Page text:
Finally, the GSoC coding period is coming to an end as I finish up my project. In this post I aim to summarize all of the work I have done during the past months.
Anatomy and organ systems
I’ve a developed a basic anatomy system which helps define body parts and their uses for an entity. Damage taken is now also dealt differently depending on the body part hit and the effect it has on the entity. It can easily be extended for human players, animals and even fictional creatures like monsters and zombies. You can find a detailed description of my work in my posts GSoC - Summarising the Anatomy discussions and GSoC - Completing Anatomy.
Genome and Mating of wild animals
I refactored the existing Genome module and added a novel breeding mechanism. I also introduced baby deer and a growth system for animals. I made a new module for mating in animals based on the new breeding mechanism. You can read more about it in GSoC - Baby deer and Mating.
List of contributions
With over 7000 lines of code and 63 commits, and a lot of debugging (which can’t be put down in stats) over the past few months, I have gained a lot more knowledge about the codebase and internal workings of Terasology. Here is a list of the different repositories with the commits I’ve made -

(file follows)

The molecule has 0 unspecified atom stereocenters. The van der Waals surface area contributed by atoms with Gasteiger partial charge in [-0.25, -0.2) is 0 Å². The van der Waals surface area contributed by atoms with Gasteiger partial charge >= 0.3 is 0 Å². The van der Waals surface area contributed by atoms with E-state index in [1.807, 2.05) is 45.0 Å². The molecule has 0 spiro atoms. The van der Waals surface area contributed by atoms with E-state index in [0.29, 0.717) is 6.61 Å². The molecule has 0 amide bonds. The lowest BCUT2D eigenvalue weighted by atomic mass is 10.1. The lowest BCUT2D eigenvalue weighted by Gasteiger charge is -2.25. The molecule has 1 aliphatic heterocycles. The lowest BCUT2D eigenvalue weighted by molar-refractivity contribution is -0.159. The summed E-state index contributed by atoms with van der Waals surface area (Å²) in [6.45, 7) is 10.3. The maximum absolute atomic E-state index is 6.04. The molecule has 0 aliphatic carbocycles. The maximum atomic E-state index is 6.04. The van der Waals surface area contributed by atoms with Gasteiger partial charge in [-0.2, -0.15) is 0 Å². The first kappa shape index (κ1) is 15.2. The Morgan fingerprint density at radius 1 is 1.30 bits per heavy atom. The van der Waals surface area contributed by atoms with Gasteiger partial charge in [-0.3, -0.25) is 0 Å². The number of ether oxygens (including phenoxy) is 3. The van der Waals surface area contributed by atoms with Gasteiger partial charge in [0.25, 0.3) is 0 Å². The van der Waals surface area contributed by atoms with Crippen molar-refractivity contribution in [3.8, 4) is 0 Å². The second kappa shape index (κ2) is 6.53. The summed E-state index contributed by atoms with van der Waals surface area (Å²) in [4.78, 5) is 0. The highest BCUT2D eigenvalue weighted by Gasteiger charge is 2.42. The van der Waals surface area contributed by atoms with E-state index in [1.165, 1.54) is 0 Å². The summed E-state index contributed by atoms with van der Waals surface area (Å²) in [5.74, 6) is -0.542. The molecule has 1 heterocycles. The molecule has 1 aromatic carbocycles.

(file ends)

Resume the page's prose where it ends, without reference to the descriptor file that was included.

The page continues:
Although most of my work is complete and playable, there are still a few things pending according to my proposal -
- Extend breeding and genetics to plants in SimpleFarming. This is already in progress.
- Integration of Equipment with Anatomy, so that equipment can correspond and apply effects to specific body parts.
- Linking Physical Stats with Anatomy having body parts contribute to the entity’s stats (like legs contributing to speed). Another level of depth can be added by integrating genetics into the mix.
- A flavor module combining Anatomy and breeding. This will come in due time with the addition of some more Anatomy content (hopefully with GCI). This could get integrated into Light and Shadow or a new survival/combat based gameplay module.
The summer was an amazing experience for me. There have been a lot of highs and some lows (read debugging). I ran into some issues with getting multiplayer to work which stretched out the last stages of the project. However, writing code which then comes to life on the screen is an awesome feeling, which makes all of the hard work worth it.
The community has been extremely helpful and the experience was more than I could have asked for. I would definitely love to keep up my involvement with MovingBlocks as a contributor and hopefully as a mentor as well, for the upcoming Google Code In.